The D Brief: Aid heads to Ukraine; Army’s 100K goal; Niger pullout talks; Pentagon test recuses himself; And a bit more.

The U.S. is sending $1 billion worth of military supplies to Ukraine in the latest tranche of weapons, announced moments after President Biden signed the recently passed $95 billion aid package for Kyiv, Taiwan, Israel, and more Tuesday morning at the White House. 

Against the drones: The new weapons delivery includes “.50 caliber rounds to counter Unmanned Aerial Systems,” which Ukraine has been shooting down in greater numbers since Iran began supplying the invading Russian military with one-way attack drones often referred to as Shaheds. 

There are also lots more artillery rounds and of several varieties (HIMARS, 155mm, 105mm, and more). More Bradley Infantry Fighting Vehicles and Mine Resistant Ambush Protected Vehicles are also en route—as well as claymore and “anti-armor mines,” reflecting a particular defensive focus for this latest package. 

The White House already sent Ukraine long-range ATACMS missiles, multiple outlets reported Wednesday after Biden signed the bill into law, citing unnamed U.S. officials. The transfer of those missiles, which some experts and lawmakers have been encouraging for months, occurred secretly in March so as to retain a certain element of surprise for Ukraine. 

Those missiles, with a range of about 190 miles, were apparently used twice so far, “striking an airfield in Crimea and Russian troops in southeastern Ukraine,” the New York Times reported. More than 100 ATACMS have been sent so far, U.S. officials said. (The U.S. had previously sent a shorter-range ATACMS variant months ago; it carried older cluster munitions not as widely in use among U.S. forces around the world.)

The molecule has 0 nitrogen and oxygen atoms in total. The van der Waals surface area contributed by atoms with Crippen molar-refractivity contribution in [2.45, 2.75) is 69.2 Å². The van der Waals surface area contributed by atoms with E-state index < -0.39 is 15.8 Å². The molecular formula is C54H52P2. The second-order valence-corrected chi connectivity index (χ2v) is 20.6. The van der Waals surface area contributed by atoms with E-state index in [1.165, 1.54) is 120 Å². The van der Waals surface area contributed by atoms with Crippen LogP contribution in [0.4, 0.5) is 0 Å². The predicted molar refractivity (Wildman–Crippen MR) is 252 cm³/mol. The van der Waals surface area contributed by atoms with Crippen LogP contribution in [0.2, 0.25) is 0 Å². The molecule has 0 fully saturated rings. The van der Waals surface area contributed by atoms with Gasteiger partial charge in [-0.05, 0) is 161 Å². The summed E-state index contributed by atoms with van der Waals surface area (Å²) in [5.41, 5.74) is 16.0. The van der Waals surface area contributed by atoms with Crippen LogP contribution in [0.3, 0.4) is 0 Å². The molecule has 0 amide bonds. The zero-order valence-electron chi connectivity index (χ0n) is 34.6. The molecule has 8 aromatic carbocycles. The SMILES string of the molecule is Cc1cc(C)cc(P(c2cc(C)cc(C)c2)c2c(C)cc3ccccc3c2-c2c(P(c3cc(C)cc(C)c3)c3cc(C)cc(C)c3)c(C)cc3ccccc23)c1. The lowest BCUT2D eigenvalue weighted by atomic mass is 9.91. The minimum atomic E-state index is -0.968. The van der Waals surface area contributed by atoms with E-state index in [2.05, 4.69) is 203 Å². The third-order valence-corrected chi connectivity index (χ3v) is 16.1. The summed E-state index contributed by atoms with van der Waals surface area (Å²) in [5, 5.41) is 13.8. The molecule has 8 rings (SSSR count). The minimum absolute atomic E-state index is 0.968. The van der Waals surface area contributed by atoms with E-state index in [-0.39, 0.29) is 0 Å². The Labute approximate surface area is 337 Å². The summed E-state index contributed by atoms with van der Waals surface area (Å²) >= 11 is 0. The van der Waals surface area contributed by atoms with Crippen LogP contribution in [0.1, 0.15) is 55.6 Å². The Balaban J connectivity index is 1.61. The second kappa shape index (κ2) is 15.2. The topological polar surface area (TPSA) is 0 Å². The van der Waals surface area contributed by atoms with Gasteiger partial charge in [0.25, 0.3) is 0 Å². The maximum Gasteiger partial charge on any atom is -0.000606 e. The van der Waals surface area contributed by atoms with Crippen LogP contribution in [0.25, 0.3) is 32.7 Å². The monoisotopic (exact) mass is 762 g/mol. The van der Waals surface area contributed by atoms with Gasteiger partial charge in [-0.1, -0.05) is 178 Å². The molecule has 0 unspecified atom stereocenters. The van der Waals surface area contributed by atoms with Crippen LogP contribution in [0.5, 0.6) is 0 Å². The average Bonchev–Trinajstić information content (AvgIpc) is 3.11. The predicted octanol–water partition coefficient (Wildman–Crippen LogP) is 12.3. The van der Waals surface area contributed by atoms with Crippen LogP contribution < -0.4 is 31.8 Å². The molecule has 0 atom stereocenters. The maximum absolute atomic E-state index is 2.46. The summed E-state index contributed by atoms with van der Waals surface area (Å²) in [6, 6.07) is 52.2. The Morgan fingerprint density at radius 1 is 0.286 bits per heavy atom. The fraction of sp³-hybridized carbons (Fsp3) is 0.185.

Shipments to Ukraine have already begun, U.S. officials say. As the prospects for a new aid tranche grew brighter last week, the Pentagon began moving arms and gear into position for quick transfer to the beleaguered country, Joint Chiefs Chairman Gen. C.Q. Brown told reporters on Wednesday. Added Bill LaPlante, the Pentagon’s buyer-in-chief: “Literally, right now, there are planes flying probably with equipment to Ukraine.” Defense One’s Patrick Tucker reports. 

The supplemental will also renew the U.S. Army’s quest to produce 100,000 artillery shells per month. That goal, set for next summer, would more than triple the current production, Lt. Gen. James Mingus, service’ vice chief of staff, said at a CSIS event on Wednesday. Army officials had earlier said progress toward the goal would depend on some $3 billion in a Ukraine supplemental. Defense One’s Sam Skove has more, here.

Developing: Potential anti-radar missile sales. The Defense Security Cooperation Agency announced potential sales of Advanced Anti-Radiation Guided Missiles and related support to Poland ($1.275 billion) and to the Netherlands ($700 million).

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U.S. diplomatic and military officials traveled to Niger’s capital city this week “to initiate discussions on an orderly and safe withdrawal” of the remaining thousand or so U.S. forces from the country, the Defense Department announced Wednesday. The U.S. delegation included Ambassador to Niger Kathleen FitzGibbon and Africa Command’s Air Force Maj. Gen. Kenneth Ekman. 

Context: Niger’s military overthrew elected President Mohamed Bazoum in a July 2023 coup, which was one of eight to hit West and Central African nations since 2020. (Niger itself endured four prior coups since gaining independence from France in 1960.) In the months since, the anti-democratic junta has fostered a closer relationship with Russian officials and mercenaries, and—without a sense of irony—declared that a 2012 security pact with the U.S. violated Niger’s “constitutional and democratic rules.” That pact had permitted U.S. troops to operate a drone base outside the city of Agadez for the purposes of fighting terrorists and combating extremism in the region.